11/25/2017 0513 UTC – 30º 11.26′ S 169º 27.57′ E
At about 6:00 PM, I made a check of the helm, adjusted my course slightly, and headed for bed. At the speed I am approaching Norfolk Island, I figured I’d be up early in the morning.
Day 6 – Sunday, November 26, 2017
I was up at about 1:30 AM to check my course. The GPS reported that I was 27 nm from Norfolk Island. Unfortunately, I will arrive there before dawn. Since I have good winds and I am still alright with supplies, I will just sail by without stopping there. The current had shifted overnight and my heading was directly toward the island, so I had to turn the helm a few degrees to starboard. I was planning to pass the east side of the island, then I would turn north and head for New Caledonia. I decided to go back to bed for a couple of hours and I would be back at the helm at around 4:00 AM.
I was back at the helm at a little before 4:00 AM. I was a little more than 7 nm out and I could not see the island. It was a very dark night since it was overcast.
11/25/2017 1709 UTC – 29º 5.13′ S 168º 4.84′ E
At 4:30 AM, I was about 2 nm from Steels Point on the east coast of Norfolk Island. This island must not have much height because I’m just starting to see light in the eastern sky and I still cannot make out any features of the island.
At 4:50 AM, I passed Steels Point and made my turn to the north. I could see the coastline now, mostly because of the dawning light. I could see that the island doesn’t have much elevation. Once I made the turn and passed my waypoint, the GPS reported 383 nm to New Caledonia, with an estimated transit time of a little over 2 days. The sun broke the horizon at 4:52 AM, which is awful early for sunrise. Now I’m sailing almost on a beam reach. The wind speed is a little over 12 knots and my SOG is 7.5 knots. I’m guessing I’ll need a nap sometime today after having been up so early this morning. Onward to New Caledonia.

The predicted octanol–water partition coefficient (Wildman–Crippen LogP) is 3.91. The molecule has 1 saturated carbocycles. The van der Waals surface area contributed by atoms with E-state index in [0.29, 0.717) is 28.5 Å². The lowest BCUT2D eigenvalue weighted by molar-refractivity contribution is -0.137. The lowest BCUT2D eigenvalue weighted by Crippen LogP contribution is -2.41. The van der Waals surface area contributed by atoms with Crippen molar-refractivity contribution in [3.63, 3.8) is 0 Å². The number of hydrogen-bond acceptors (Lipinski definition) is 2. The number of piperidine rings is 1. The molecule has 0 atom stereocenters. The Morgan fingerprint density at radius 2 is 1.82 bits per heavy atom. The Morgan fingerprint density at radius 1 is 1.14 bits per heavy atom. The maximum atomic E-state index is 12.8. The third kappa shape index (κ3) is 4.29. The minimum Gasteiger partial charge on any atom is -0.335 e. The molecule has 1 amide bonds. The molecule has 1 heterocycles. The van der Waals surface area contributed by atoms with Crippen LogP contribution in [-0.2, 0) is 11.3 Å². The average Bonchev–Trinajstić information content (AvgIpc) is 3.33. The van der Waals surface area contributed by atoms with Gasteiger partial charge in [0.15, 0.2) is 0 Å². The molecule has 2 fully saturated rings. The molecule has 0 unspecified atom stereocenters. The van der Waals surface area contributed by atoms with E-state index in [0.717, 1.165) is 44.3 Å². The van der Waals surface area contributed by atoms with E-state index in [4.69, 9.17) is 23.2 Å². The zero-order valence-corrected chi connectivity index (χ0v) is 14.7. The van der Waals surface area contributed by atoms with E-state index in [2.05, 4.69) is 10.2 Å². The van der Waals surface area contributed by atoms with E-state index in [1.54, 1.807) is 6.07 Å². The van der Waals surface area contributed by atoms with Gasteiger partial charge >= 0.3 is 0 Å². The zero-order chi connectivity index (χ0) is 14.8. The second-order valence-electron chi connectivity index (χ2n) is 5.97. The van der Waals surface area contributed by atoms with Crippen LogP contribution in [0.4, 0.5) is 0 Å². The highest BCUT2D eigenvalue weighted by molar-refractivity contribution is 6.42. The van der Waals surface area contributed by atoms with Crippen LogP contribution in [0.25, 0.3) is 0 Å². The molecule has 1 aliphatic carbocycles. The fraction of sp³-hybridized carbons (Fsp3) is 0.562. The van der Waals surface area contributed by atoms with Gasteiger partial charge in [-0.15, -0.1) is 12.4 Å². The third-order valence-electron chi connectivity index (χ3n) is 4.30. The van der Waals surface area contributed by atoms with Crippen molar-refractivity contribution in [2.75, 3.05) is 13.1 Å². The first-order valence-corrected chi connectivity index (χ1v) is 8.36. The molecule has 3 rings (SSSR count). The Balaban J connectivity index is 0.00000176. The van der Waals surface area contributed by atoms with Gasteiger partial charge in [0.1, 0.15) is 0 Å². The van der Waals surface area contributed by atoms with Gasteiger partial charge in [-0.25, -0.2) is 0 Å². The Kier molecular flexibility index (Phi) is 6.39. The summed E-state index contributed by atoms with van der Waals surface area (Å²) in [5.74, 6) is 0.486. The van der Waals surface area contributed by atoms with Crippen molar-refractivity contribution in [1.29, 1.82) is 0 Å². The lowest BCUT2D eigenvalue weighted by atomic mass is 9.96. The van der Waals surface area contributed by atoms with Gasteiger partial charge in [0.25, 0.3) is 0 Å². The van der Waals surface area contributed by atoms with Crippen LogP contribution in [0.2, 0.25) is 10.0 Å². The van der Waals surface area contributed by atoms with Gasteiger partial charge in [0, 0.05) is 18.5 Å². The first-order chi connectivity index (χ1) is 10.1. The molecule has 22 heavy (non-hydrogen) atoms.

It was another easy day of sailing. The wind speed continues to be about 12-17 knots and my boat speed is mostly between 7 and 8 knots. Once the sun got higher in the sky, it was mostly clear. By about 3:00 PM, it started getting cloudy again.
11/26/2017 0456 UTC – 27º 40.03′ S 167º 49.02′ E
At 4:00 PM, the GPS reported that I had 300 nm to go to reach my waypoint south of New Caledonia. At my current speed, I have about 1 day 15 hours to go. It looks like, unless the winds change, I should arrive at New Caledonia on Tuesday morning. Since I didn’t sleep much during the day and I was up so early this morning, I’m thinking that heading for bed early sounds like a great idea. I set the auto-pilot to stay on course and headed below. If anything major changes with my course setting, I’m sure the auto-pilot alarm will get my attention.
Day 7 – Monday, November 27, 2017
I was awake at about 4:30 AM. Overnight, the wind has increased and is now blowing 15-20 knots. I am sailing with the current right now, which is a little over 1/2 knot, so with a boat speed of 8 knots, I’m traveling 8.6 knots SOG. It is mostly cloudy and the seas are rougher today than they have been in some time. It would have been difficult to sleep longer because things were being tossed around below.